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Efforts to eliminate the electoral college date back 50 years — and even Nixon was on board: CNN’s John Avlon

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With at least one presidential candidate calling for the elimination of the Electoral College, CNN’s John Avlon delivered a fact check that showed that the idea is hardly radical: efforts to get rid of it date back to the founding of the country, and even President Richard Nixon was on board.

“The Electoral College has been targeted for reform or abolition some 700 times,” said Avlon. “That’s more than any other part of the constitution.”

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Founding father James Madison declared the Electoral College “evil at its maximum” a year before Andrew Jackson won the popular vote but lost the presidency to John Quincy Adams. “Happening again in 1876 and 1888, which made incumbent Grover Cleveland so mad that he ran again 4 years later and reclaimed the office his supporters felt could be stolen from him,” Avlon said.

“This little glitch didn’t happen during the 20th century but reform efforts continued,” Avlon went on. “In fact, Indiana senator Birch Bayh, who just last week died at age 91, came within a few votes of advancing an amendment to abolish the Electoral College and replace it with a direct popular vote.” That effort eventually got the support of 80% of Congress.

“One year later, the House of Representatives voted overwhelmingly, to abolish the Electoral College,” Avlon said. “Even president Nixon was on board, but it was filibustered to death in the Senate by southerners led by Strom Thurmond.”

Avlon said that the Electoral College ceased to be an issue until the 2000 election, when George W. Bush lost the popular vote but won the presidency, as did Donald Trump in 2016.

Watch the video below.

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2020 Election

‘We need a reality check here’: CNN’s Bash cuts off Kudlow’s rambling spin on Trump’s unemployment plans

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An alternately amused and baffled Dana Bash was forced to cut off Donald Trump economic adviser Larry Kudlow on CNN Sunday morning as he attempted to spin the president's plans to help out the unemployed with income supplements, changing his numbers from $400 to $800 to $1,200 all within three to four sentences.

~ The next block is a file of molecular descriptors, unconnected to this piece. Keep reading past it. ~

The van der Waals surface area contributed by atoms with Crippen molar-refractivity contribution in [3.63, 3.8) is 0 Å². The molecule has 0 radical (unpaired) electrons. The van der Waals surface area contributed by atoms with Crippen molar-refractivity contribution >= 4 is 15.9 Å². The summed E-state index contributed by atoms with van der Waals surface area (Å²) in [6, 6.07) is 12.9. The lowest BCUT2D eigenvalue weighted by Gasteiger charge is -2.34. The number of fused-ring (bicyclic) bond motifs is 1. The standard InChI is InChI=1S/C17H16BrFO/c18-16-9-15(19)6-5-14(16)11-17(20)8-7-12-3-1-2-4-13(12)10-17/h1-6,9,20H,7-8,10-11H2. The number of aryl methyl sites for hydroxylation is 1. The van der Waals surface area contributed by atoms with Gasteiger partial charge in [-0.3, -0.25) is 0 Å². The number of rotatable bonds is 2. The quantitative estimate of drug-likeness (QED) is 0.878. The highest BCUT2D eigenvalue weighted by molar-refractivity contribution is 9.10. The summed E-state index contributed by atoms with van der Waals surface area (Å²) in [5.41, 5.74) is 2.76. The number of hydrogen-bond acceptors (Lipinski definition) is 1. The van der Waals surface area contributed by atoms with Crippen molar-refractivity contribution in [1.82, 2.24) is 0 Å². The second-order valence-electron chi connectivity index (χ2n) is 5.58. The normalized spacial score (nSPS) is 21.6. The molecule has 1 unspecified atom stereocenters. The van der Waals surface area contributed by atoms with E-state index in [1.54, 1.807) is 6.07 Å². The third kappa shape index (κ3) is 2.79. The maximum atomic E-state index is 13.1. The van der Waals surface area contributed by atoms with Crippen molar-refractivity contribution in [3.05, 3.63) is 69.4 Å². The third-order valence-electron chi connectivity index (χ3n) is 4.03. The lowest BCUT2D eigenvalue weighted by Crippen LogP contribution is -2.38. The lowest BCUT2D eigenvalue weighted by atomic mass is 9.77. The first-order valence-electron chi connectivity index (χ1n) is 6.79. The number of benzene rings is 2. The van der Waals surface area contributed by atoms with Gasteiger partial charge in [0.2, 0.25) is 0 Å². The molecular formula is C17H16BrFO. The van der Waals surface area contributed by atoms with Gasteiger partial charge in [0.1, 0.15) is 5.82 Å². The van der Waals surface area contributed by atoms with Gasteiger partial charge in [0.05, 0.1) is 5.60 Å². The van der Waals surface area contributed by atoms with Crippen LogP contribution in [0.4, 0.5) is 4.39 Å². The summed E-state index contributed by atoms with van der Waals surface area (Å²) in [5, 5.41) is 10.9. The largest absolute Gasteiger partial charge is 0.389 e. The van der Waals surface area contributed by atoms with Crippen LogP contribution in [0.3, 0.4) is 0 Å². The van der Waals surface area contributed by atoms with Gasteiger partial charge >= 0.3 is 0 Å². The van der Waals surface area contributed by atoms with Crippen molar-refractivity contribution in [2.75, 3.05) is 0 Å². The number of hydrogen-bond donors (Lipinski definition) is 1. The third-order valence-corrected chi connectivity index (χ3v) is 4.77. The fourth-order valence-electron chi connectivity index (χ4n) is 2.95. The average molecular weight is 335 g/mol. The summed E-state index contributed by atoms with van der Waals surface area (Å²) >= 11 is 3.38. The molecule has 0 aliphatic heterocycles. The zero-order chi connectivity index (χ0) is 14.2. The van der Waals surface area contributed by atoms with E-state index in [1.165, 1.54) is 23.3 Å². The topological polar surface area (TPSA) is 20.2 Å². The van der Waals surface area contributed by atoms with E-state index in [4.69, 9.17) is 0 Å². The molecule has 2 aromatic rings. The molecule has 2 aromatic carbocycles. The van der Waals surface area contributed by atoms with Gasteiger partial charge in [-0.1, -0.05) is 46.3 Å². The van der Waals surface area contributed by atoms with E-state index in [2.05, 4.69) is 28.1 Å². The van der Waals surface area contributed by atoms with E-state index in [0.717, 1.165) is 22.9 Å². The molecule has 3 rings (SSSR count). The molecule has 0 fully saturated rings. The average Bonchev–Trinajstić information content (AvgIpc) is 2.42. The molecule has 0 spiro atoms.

Pressed about the president's executive order calling for a $400 supplement -- with $100 coming from the states at Trump's demand -- the State of the Union fill-in host tried to cut through Kudlow's veering from dollar amount to dollar amount to get a clearer understanding of what the president is proposing.

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2020 Election

WATCH: CNN uses video to bust Trump for lying and stealing credit for veterans program signed by Obama

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Reacting to Donald Trump's abrupt departure from his Saturday press conference after he was pressed by a CBS White House correspondent Paula Reid for lying and taking credit for a veterans bill signed into law by former President Barack Obama, CNN's Victor Blackwell shared clips of the former president announcing the signing in 2014 and Trump attempting to steal credit yesterday.

According to Blackwell, "One of President Trump's go-to lies is his role in passing Veterans Choice. You saw it at the end of the news conference when he walked away. Well that was when he was faced with a question why he said that he passed Choice and Accountability for the V.A."

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Trump’s refusal to bail out cash-strapped cities will blow up in his face at election time: economist

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On CNN Saturday, University of Michigan economist Justin Wolfers said he was "baffled" by President Donald Trump's flat refusal to allow coronavirus stimulus to go to city governments, ostensibly because they are being mismanaged by Democrats and don't deserve more money.

"I took calls from journalists throughout the last two or three years saying, what is it Trump is going to do in late 2020 to artificially goose the economy to get re-elected? And people were thinking of all sorts of ideas," said Wolfers. "The Democratic Congress has sent him a $3 trillion bill and he's refused to sign it."

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